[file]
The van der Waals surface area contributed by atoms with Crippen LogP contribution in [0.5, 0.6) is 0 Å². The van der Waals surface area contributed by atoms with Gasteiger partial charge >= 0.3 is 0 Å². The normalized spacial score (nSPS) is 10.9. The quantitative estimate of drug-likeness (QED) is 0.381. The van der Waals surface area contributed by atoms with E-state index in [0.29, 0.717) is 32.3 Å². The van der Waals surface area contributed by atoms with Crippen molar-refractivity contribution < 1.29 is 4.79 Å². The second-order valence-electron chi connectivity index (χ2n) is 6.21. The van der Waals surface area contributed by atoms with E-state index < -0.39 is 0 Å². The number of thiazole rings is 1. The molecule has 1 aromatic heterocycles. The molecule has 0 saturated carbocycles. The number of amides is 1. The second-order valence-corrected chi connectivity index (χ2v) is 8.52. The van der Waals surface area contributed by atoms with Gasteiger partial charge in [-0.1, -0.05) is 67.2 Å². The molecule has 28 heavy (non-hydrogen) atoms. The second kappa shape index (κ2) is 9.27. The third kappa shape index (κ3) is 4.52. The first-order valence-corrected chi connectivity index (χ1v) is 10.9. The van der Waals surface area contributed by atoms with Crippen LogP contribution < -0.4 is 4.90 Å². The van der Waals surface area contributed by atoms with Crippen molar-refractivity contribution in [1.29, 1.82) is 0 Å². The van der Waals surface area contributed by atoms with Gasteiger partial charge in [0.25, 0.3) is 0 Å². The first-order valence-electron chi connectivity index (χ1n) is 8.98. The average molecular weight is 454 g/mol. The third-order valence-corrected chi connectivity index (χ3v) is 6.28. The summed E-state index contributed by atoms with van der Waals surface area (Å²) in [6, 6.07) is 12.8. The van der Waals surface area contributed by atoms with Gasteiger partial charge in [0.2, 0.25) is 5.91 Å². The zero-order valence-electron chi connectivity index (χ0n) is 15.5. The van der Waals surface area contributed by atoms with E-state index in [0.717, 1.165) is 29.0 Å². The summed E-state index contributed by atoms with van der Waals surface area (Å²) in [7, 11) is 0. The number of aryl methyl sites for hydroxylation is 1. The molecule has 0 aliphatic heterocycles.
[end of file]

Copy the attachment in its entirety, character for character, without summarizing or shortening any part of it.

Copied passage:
The van der Waals surface area contributed by atoms with Crippen LogP contribution in [0.5, 0.6) is 0 Å². The van der Waals surface area contributed by atoms with Gasteiger partial charge >= 0.3 is 0 Å². The normalized spacial score (nSPS) is 10.9. The quantitative estimate of drug-likeness (QED) is 0.381. The van der Waals surface area contributed by atoms with E-state index in [0.29, 0.717) is 32.3 Å². The van der Waals surface area contributed by atoms with Crippen molar-refractivity contribution < 1.29 is 4.79 Å². The second-order valence-electron chi connectivity index (χ2n) is 6.21. The van der Waals surface area contributed by atoms with E-state index < -0.39 is 0 Å². The number of thiazole rings is 1. The molecule has 1 aromatic heterocycles. The molecule has 0 saturated carbocycles. The number of amides is 1. The second-order valence-corrected chi connectivity index (χ2v) is 8.52. The van der Waals surface area contributed by atoms with Gasteiger partial charge in [-0.1, -0.05) is 67.2 Å². The molecule has 28 heavy (non-hydrogen) atoms. The second kappa shape index (κ2) is 9.27. The third kappa shape index (κ3) is 4.52. The first-order valence-corrected chi connectivity index (χ1v) is 10.9. The van der Waals surface area contributed by atoms with Crippen LogP contribution < -0.4 is 4.90 Å². The van der Waals surface area contributed by atoms with Crippen molar-refractivity contribution in [1.29, 1.82) is 0 Å². The van der Waals surface area contributed by atoms with Gasteiger partial charge in [0.25, 0.3) is 0 Å². The first-order valence-electron chi connectivity index (χ1n) is 8.98. The average molecular weight is 454 g/mol. The third-order valence-corrected chi connectivity index (χ3v) is 6.28. The summed E-state index contributed by atoms with van der Waals surface area (Å²) in [6, 6.07) is 12.8. The van der Waals surface area contributed by atoms with Gasteiger partial charge in [0.2, 0.25) is 5.91 Å². The zero-order valence-electron chi connectivity index (χ0n) is 15.5. The van der Waals surface area contributed by atoms with E-state index in [0.717, 1.165) is 29.0 Å². The summed E-state index contributed by atoms with van der Waals surface area (Å²) in [7, 11) is 0. The number of aryl methyl sites for hydroxylation is 1. The molecule has 0 aliphatic heterocycles.